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Sunday, July 22, 2018

Where Can We Have Some Fun?

Making a city safe for women is also about making space for her pleasure

Published: December 15, 2013 5:40:31 am

Sameera Khan,Shilpa Phadke

and Shilpa Ranade

The gang rape of a young physiotherapy student in Delhi in December last year has unalterably transformed the discourse of women’s right to the public space.

In 2011,when we argued in our book,Why Loiter? Women and Risk on Mumbai Streets,that women had every right to the public space for work or pleasure,and even to loiter,our suggestion was met with some reservation. But why,we were asked,would women want to loiter?

Perhaps the word “loiter” is still too incendiary for many,but today many more people are willing to grant women’s right to the street without necessarily having a purpose,or at least a purpose related to recreation (such as watching a film) is seen to be respectable. If the discourse has not changed radically,at least we are seeing noteworthy transformations. These are specifically pronounced when we look at how the issue of violence against women,particularly in public,has gained centre stage in terms of the law,media and civil society.

The Justice Verma Committee report based as it was on the depositions of feminists,lawyers and gender activists,significantly altered the legal terms of the debate. The media in the recent past has become more prompt in reporting on crimes against women. Though not always sensitive and sometimes grossly invasive,it does report now with an urgency that demands action.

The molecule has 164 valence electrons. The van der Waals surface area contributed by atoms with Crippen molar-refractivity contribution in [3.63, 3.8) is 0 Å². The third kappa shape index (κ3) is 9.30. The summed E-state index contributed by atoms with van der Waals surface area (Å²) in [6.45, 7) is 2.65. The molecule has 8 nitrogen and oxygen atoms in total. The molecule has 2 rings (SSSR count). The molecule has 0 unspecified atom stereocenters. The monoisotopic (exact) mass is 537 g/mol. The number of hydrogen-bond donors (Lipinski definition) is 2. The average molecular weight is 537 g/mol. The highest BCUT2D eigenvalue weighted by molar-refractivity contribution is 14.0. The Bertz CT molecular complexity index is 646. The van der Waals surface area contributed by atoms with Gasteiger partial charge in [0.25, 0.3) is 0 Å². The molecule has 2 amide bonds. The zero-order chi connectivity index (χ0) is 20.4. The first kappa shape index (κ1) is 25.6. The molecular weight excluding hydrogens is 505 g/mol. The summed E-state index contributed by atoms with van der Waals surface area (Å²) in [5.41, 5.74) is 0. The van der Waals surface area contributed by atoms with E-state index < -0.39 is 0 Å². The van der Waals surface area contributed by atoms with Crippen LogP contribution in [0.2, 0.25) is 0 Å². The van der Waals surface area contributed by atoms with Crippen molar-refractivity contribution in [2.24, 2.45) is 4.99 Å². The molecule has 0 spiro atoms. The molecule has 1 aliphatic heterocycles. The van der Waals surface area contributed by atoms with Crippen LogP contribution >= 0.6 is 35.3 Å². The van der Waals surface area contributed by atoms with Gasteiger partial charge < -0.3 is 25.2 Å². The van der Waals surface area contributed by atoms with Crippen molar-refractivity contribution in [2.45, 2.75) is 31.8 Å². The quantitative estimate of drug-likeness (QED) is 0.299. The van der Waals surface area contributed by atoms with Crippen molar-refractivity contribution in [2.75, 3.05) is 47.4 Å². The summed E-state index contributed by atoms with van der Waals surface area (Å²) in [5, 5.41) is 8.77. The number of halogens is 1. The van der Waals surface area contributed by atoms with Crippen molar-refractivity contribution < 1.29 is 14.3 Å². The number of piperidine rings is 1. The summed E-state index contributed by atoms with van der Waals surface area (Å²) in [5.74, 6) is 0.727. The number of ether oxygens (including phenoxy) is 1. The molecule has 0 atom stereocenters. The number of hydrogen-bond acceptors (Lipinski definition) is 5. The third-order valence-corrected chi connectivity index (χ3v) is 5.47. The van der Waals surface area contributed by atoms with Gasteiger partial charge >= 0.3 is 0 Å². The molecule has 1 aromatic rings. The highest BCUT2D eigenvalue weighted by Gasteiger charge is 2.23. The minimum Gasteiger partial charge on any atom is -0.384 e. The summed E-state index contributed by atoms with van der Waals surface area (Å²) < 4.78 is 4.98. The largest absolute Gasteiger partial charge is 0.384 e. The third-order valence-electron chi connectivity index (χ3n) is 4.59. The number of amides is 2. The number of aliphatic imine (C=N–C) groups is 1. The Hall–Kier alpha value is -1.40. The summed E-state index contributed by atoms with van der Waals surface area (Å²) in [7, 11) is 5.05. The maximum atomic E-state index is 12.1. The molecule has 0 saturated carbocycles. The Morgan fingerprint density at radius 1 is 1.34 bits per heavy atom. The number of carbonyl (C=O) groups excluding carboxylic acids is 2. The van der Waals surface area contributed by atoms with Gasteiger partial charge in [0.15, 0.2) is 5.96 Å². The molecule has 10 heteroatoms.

Most notable,however,have been the strong voices that have arisen. Woman survivors,including young journalists,legal interns and followers of godmen,have spoken up about rape,sexual assault and molestation. And most pertinently,many sections of civil society have vociferously spoken up in defence of women’s safety in the last year.

But all this does not hide the fact that so much more needs to be done to reclaim the streets for all women. Unfortunately,so far the conversation on violence has focussed largely on public violence and has evaded any real questioning of private or domestic violence. The discussion on women in the public space has largely remained a conversation about violence against middle-class women. Not only does this exclude violence against poor,rural and tribal women,it also excludes many categories of marginal citizens who face as much violence in a different tenor

as women.

At the same time,in the media focus on some cases of rape,we tend to forget the everyday violence that is perpetuated on women. Recently,for example,a 21-year-old college girl in Mumbai’s Kandivali suburb was being harassed by a group of minor boys in her neighbourhood every time she went outside. The girl told her brother about the regular verbal/physical harassment that made going to college an ordeal. The brother warned off the boys and registered a police complaint. The next day,he was brutally beaten up by the boys,who then went to the girl’s home and threatened her with dire repercussions. The very next day,she was pulled out of college and sent off to her village.

With each such episode of violence,the choices for women dwindle and their access to public space shrinks. Also,everyday harassment (stalking,verbal taunting,etc),if ignored,as it often is by the police,frequently leads to greater violence. Clearly,changes in the law cannot be effective unless they are accompanied by changes in the attitudes of law enforcers towards violence against women.